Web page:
Because prostaglandin production can occur during tissue biopsy,35 a concern with this model is the potential for falsely increased prostaglandin concentrations in response to tissue handling. To minimize this effect, all biopsy specimens were processed within 8 minutes of collection. Any biopsy specimen processed outside this time limit was eliminated from the study. In addition, the original supernatant from each biopsy specimen was discarded. New buffer was added, and the samples were vortexed for 3 minutes to induce prostaglandin synthesis. Therefore, prostaglandin concentrations in these samples are a function of the ability of the sample to produce prostaglandin, and not of baseline prostaglandin concentrations in the sample.
Limitations of this study include small sample size resulting in an increased possibility of type 2 error and a lack of data regarding Helicobacter spp. infection status. Gastric helicobacter-like organisms have been associated with increased gastric mucosal PGE2 production36,37 and are commonly found in clinically healthy dogs. Prevalence rates of 100% have been reported in both random-source dogs38 and in laboratory beagles.39 Therefore, it is likely that all the dogs in this study were infected with Helicobacter spp. organisms. Given the crossover study design, the effects of Helicobacter spp. infection on eicosanoid mucosal concentrations would have been consistent in all 3 treatments for each dog.
In summary, in this study, firocoxib-treated dogs had larger pyloric mucosal lesions than dogs that received either tepoxalin or placebo despite having mucosal prostaglandin concentrations that were no different from placebo. This finding suggests that COX-2 inhibition led to slower mucosal wound healing by a mechanism independent of prostaglandin synthesis. In contrast, dogs treated with tepoxalin had very low mucosal prostaglandin synthesis capacity and mucosal LTB4 concentrations that were not decreased compared with placebo, but did not experience delayed mucosal wound healing. Therefore, in this canine model, tepoxalin administration favored wound healing compared with firocoxib despite the potential inhibition of prostaglandin-dependent mucosal healing mechanisms and no suppression of mucosal LTB4 production. Additional studies are needed to understand the mechanisms by which mucosal lesion healing is altered in the presence of compounds that inhibit prostaglandin synthesis.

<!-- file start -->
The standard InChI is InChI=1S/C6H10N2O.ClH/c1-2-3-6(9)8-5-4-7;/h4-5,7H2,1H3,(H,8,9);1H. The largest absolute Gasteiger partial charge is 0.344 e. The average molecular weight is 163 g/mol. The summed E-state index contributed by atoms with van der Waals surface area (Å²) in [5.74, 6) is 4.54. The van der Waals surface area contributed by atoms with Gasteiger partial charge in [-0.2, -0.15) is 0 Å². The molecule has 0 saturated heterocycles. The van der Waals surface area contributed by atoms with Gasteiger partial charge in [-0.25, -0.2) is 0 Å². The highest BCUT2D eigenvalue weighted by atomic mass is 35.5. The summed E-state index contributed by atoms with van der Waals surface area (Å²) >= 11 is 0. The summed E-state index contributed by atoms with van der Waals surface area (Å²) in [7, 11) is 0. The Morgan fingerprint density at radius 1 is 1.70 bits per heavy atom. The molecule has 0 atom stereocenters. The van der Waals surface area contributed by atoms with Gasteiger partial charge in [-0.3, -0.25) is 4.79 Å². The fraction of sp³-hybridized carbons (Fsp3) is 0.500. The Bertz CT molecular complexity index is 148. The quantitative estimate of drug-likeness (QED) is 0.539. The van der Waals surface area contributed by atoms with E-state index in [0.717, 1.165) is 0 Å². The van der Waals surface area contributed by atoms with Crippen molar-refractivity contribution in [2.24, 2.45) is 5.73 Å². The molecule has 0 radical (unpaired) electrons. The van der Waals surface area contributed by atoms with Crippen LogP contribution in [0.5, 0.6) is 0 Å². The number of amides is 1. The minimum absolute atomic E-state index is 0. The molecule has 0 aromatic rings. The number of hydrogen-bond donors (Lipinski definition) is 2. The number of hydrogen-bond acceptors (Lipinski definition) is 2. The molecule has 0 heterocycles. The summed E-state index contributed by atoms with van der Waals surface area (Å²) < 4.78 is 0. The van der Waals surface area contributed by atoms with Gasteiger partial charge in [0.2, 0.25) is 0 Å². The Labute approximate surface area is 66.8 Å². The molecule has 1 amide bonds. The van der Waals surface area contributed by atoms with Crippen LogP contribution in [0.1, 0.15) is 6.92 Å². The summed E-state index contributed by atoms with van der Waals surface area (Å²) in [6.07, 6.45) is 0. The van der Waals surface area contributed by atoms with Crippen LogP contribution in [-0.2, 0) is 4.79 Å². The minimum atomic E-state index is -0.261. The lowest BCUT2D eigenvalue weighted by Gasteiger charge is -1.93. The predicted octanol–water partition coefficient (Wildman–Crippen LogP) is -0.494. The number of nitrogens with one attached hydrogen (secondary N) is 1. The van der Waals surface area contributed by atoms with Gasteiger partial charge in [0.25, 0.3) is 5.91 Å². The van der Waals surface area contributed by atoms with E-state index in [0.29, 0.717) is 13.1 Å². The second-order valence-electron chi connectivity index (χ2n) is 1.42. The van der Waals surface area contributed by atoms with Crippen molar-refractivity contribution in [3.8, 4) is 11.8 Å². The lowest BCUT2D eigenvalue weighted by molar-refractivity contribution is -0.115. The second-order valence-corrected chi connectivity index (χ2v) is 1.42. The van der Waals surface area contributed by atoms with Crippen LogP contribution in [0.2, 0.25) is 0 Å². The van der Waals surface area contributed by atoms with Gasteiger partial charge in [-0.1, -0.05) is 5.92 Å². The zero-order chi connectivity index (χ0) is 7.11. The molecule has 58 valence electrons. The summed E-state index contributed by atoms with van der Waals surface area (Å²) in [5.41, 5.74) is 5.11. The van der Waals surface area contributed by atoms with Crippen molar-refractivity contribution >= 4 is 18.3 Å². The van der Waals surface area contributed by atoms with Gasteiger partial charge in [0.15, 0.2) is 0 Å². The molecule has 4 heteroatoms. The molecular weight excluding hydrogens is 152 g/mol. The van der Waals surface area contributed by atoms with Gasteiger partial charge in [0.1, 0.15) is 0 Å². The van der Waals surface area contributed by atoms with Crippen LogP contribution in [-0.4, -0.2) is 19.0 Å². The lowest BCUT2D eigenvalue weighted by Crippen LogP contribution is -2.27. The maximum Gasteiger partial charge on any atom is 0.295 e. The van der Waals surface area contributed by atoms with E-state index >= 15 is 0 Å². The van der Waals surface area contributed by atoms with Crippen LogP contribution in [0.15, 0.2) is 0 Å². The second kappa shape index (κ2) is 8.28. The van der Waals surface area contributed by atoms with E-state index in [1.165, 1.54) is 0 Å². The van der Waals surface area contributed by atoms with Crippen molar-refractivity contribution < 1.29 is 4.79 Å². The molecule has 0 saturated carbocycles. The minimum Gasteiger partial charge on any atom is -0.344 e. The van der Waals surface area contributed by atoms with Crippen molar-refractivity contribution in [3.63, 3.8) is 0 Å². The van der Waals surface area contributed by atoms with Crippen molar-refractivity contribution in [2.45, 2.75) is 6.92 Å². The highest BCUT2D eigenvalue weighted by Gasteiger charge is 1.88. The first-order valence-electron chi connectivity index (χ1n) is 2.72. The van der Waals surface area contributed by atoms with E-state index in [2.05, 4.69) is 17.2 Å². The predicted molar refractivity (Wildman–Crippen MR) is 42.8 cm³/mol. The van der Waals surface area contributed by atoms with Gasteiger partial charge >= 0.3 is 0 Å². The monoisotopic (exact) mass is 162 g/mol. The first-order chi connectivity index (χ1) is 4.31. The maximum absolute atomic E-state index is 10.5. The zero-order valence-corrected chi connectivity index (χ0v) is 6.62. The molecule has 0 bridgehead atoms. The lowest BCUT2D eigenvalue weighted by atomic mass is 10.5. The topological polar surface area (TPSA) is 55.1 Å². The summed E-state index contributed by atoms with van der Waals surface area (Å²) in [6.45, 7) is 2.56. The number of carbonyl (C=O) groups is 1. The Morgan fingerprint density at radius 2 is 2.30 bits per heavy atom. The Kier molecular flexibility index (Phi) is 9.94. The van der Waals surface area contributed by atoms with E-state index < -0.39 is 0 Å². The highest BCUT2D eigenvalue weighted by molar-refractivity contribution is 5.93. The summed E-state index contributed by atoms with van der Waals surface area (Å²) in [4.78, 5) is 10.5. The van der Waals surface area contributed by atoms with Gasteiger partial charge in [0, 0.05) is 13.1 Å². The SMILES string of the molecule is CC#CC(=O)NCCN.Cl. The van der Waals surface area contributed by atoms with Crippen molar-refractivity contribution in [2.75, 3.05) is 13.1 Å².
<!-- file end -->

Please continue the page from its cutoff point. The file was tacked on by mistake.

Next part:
aZubrin, Schering-Plough Corporation, Kenilworth, NJ
bPrevicox, Merial, Duluth, GA
cSigmaScan Pro 5, Aspire Software International, Ashburn, VA
dCayman Chemical Co, Ann Arbor, MI
eSigma Chemical Co, St Louis, MO
fSAS V 9.1, Cary, NC